At the core of any successful city is a collection of thriving neighborhoods. Before our kids venture off into school or seek out new places for recreation, it's the very streets where they grow up that give them their first introduction to a larger world. It's where we make our first friends; it's possibly where we go to church; it's where we form our first opinions about this city we call home.
I grew up in north Jackson—Northgate, to be exact. I was raised by a mother who, for the better part of my teen years, was president of our neighborhood association. Every month, I would walk with her to put flyers in mailboxes. I'd listen to her make calls planning the next meeting or sit next to her as she listened to fellow residents talk about their problems.
Those meetings were my first encounters with then-Mayor Dale Danks and then-Councilman Louis Armstrong. To a kid, these figures seemed larger-than-life but tangible because a village of people who cared about where they lived surrounded me. That is where I learned about community. That is where I learned how important it was to be involved, and it's a mindset that I took into adulthood. Now, I'm married with kids. I have a family of my own to look after, and that sense of responsibility for community is still with me.
When we decided to move into Fondren, it wasn't without some reservations. It wasn't the Fondren that I grew up knowing. It looked a lot different. But its bevy of eclectic faces seemed welcoming to me, and we decided it was where we needed to be. And as I was brought up, my first order of business was to join the neighborhood organization and get involved.
Unfortunately, when I arrived, there weren't too many faces that looked like mine. The second meeting was the same. And the three to four meetings afterward yielded the same result. It was then that I had one of two choices: stop going to the meetings or get more involved.
I'm a doer, and by the year's end, I was a member of the Our Fondren board. I watched as our neighborhood became the place to be. New businesses were popping up; new residents were coming. I love Fondren—but I was starting to not like Fondren. Something didn't feel right. Why were Fondren, Belhaven or downtown the only places that I saw events like Fondren After 5 or Bright Lights, Belhaven Nights or beer festivals? And why weren't there similar anchor events in parts of south Jackson or west Jackson? Where was the growth? I think it's cool that people come into Fondren or Belhaven every month for events, but what about the places where other folks live? In order for Jackson to truly flourish, all of its neighborhoods need to be healthy. All kids need to feel that sense of pride, of community, that I felt while watching my mom lead an entire neighborhood. West and south Jackson deserve it. And they deserve more than lip service, platitudes and stories every night that run down where they live.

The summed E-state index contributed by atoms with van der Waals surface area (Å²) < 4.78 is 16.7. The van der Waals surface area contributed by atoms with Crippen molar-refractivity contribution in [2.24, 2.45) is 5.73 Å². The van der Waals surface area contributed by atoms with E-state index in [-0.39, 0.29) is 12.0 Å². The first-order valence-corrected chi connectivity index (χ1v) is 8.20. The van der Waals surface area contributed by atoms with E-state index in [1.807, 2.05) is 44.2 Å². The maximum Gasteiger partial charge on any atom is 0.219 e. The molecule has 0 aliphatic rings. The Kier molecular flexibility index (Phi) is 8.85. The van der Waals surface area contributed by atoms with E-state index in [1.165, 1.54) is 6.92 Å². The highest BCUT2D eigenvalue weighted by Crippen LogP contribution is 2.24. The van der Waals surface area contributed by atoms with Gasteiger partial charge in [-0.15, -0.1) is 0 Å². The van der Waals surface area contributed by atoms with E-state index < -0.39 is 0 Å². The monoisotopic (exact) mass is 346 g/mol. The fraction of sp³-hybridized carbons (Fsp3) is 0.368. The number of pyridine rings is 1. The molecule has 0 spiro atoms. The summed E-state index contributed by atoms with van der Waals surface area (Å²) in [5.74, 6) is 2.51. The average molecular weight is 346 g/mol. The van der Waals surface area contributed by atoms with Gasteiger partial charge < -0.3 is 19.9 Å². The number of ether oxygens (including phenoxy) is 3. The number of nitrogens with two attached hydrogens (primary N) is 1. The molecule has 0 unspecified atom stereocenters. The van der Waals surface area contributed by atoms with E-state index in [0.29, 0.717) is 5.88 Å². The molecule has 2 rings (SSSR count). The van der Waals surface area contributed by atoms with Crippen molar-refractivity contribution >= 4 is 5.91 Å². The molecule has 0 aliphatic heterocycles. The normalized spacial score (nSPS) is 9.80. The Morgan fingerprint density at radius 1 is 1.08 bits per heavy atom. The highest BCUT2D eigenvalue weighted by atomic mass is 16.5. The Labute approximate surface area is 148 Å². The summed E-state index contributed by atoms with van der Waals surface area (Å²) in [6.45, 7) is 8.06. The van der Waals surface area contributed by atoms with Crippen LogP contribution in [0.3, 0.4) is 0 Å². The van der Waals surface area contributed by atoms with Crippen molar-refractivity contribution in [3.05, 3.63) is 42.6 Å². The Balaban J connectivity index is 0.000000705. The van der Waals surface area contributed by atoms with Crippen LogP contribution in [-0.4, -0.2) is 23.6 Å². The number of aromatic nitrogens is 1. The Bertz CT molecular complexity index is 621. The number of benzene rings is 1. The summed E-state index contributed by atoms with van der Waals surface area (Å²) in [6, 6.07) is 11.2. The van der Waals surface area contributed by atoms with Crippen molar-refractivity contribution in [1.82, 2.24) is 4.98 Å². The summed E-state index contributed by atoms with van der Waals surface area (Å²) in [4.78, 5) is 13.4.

I've been on board with the City of Jackson since February. In my capacity as marketing specialist for the Department of Human and Cultural Services, I have the ability to create events that help highlight the good things about Jackson. In every part of it.
My first order of business is to create sustainable models—consistent events like those in Fondren and Belhaven but for south and west Jackson. These events could bring residents and families out to have fun and fellowship with one another, create a sense of community again. I've heard the idea bandied about, but this can serve as a true call to arms. If you are a Jackson warrior, a resident of a south or west Jackson neighborhood, and you've got ideas on how, where and when the city can put these things together for the fall, you're needed at the table! If you've already begun working on an event, let us know, and the city can help.
But for crying out loud, stop just talking about it. Those events in Fondren and Belhaven only happened when engaged, passionate groups of people got together and created their own narrative. I refuse to believe that same passion doesn't exist all over the bold, new city! And we can show them better than we can tell 'em.
And that's the truth. Sho-nuff (Man! It's been a long time since I typed that).
If you seriously want to help plan community events for south or west Jackson residents, call Brad Franklin at 601-960-1537 or email firstname.lastname@example.org. Once we have compiled names and contacts, we will call a meeting and begin planning.